Garbage day in Virginia Beach fell on Wednesday when Joe Grillo and Laura Grant were in high school. Students at a private art school, they bonded one afternoon in 1995 when, along with Laura's younger brother, Billy, they accidentally set a neighbor's house on fire with homemade fireworks; soon they were spending all their time together, taking acid and making collages and paintings out of stuff they found at thrift stores--or in the trash. "We were hours late to school on trash day," says Laura, "'cause that's when they'd have the weirdest shit."
Grillo went on to the School of the Museum of Fine Arts in Boston, where he met a group of artists who called themselves Paperrad. Taken with their scrawled, childlike drawings and naive, disturbing videos, Grillo and the Grant siblings, who visited often, hooked up with them to make art.
As Paperrad, the collective shot several animated music videos for a forthcoming DVD about Providence noise band Lightning Bolt, one of whose members used to live in an abandoned jewelry warehouse turned underground performance venue called Fort Thunder. The videos, some shot with cameras customized with lenses from toy kaleidoscopes, cast cutout stills of Gumby, Cap'n Crunch, and other B-list cartoon celebrities against backdrops of candy-colored swirls, skulls, found photos, and cartoons bootlegged off TV. The chaotic aesthetic was in sync with the general vibe of Fort Thunder in its heyday. The rotating cast of inhabitants, many of them students at the Rhode Island School of Design, had transformed the gigantic space into a surreal environment--some doors were barely big enough to crawl through, walls jutted out at odd angles, and the whole place was decorated floor to ceiling with toys, trash, drawings, and sculpture. When Grillo visited the space he thought, "Wow! You can do this with your life?" Though Fort Thunder was demolished in 2001, after graduating last year he moved to Providence, and Laura, who'd gone west in 2000 to attend CalArts, decided to take a year off from school and join him.
The group dynamic in Paperrad had gone sour by then, so Laura, Billy, and Grillo soon broke off from it and, along with friend Alika Hereshoff, reformed under the moniker Dearraindrop, a coinage they'd found written on a scrap of paper in someone's garbage. Now, though Hereshoff still lives in Boston, working as a librarian at the Museum of Fine Arts, and Billy's finishing his last year of high school in Virginia, the group is actually making a living off their adolescent obsessions. Dearraindrop was featured, along with a bunch of similarly dadaesque peers, in a January New York Times article on the resurgence of collective art making, and in December they participated in a group show thrown in conjunction with the release of the third issue of the electroclash culture magazine K48. Lately Laura and Grillo have started modifying and reconstructing thrifted T-shirts with cartoony patterned scraps of fabric cut from other shirts. The resulting psychedelic patchwork garments fetch a pretty penny at boutiques in Boston, New York, and Tokyo.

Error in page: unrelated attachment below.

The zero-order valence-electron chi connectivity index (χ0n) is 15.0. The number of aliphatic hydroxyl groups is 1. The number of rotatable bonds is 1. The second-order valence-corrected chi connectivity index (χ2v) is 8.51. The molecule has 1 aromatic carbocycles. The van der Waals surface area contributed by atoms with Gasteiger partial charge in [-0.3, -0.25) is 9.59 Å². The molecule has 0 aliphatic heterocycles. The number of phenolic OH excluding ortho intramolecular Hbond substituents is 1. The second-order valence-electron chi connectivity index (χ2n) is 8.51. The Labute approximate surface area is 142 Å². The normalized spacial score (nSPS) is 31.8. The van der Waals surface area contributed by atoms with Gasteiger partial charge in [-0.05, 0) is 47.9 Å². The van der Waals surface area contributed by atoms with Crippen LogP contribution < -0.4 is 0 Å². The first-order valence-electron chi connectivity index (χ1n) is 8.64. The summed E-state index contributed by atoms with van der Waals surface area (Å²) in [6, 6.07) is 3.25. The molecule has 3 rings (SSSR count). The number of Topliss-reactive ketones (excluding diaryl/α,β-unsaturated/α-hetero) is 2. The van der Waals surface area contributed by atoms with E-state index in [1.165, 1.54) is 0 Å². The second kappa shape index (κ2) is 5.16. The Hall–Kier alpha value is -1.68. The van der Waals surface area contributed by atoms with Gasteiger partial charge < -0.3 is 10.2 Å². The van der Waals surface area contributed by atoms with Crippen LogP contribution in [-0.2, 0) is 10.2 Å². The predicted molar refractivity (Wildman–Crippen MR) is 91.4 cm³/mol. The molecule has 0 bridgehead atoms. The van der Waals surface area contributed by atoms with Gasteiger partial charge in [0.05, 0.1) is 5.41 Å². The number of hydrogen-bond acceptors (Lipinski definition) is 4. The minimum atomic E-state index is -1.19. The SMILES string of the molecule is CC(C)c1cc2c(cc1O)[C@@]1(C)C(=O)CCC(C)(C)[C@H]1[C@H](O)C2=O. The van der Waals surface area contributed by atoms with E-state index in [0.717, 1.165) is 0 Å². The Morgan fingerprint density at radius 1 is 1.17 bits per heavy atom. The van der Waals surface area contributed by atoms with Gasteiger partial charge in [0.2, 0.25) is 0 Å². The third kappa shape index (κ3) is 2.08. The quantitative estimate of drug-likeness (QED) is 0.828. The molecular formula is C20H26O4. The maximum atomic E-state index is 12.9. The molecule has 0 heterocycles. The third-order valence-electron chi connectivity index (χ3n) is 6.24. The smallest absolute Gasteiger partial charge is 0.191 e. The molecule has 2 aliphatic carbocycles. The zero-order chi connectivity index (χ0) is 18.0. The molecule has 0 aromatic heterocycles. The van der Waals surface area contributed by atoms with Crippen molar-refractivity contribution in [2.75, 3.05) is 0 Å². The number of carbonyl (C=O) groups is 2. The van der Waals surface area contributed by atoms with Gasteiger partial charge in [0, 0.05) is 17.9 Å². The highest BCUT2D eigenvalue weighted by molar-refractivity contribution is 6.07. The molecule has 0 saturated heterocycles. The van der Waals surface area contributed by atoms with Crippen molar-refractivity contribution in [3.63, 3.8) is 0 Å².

"I'm psyched about life right now," says Grillo. "I get to wake up every day and make art."
This month Dearraindrop's taking about a dozen murals and other paintings, as well as collages, drawings, and screen-printed comics on the road for ten days, traveling from Providence to seven cities with 11 of their peers. Called the Totem Tour, it was organized by Providence artist Jim Drain, who's best known for his op art knitwear. He's bringing along rarely screened films and videos by the multimedia collective Forcefield, which got a lot of attention after its ecstatic, cavemanlike performance at the 2002 Whitney Biennial but disbanded a few months ago.
On Wednesday, March 26, at 6 PM, Drain and fellow Forcefield member Ara Peterson will give a lecture on the history of their group--with visual aids by Paperrad--at the School of the Art Institute, 280 S. Columbus; call 312-443-3711 for more information. At 9 PM the same night they and fellow Totem tourists will play improvised electronic music under the name Myxxxkl Jaxxxon at Sonotheque, 1444 W. Chicago. On Friday, March 28, at 9 PM, "Videos From the Forcefield Archive" will be screened and some of the Totem Tour participants will paint a room at the Butcher Shop, 1319 W. Lake, 773-771-7017. Also that Friday at 9 Dearraindrop are showing about a dozen of their paintings and playing improv psychedelic noise at Buddy Gallery, 1542 N. Milwaukee, 773-782-3442. The Forcefield videos will screen again on Saturday, March 29, at 8 PM as part of the closing show for Version>03 at the Museum of Contemporary Art, 220 E. Chicago, 312-280-2660; there Dearraindrop will perform live, as will fellow Totem Tour participants Barkley's Barnyard Critters, which features bassist Brian Gibson of Lightning Bolt. The SAIC talk is free; at the Butcher Shop there's a $5 requested donation. The other events, all part of Version>03, are covered by a $35 three-day pass or a $15 day pass. See www.versionfest.com for more information.
Art accompanying story in printed newspaper (not available in this archive): photo/Tsering Gyalthang.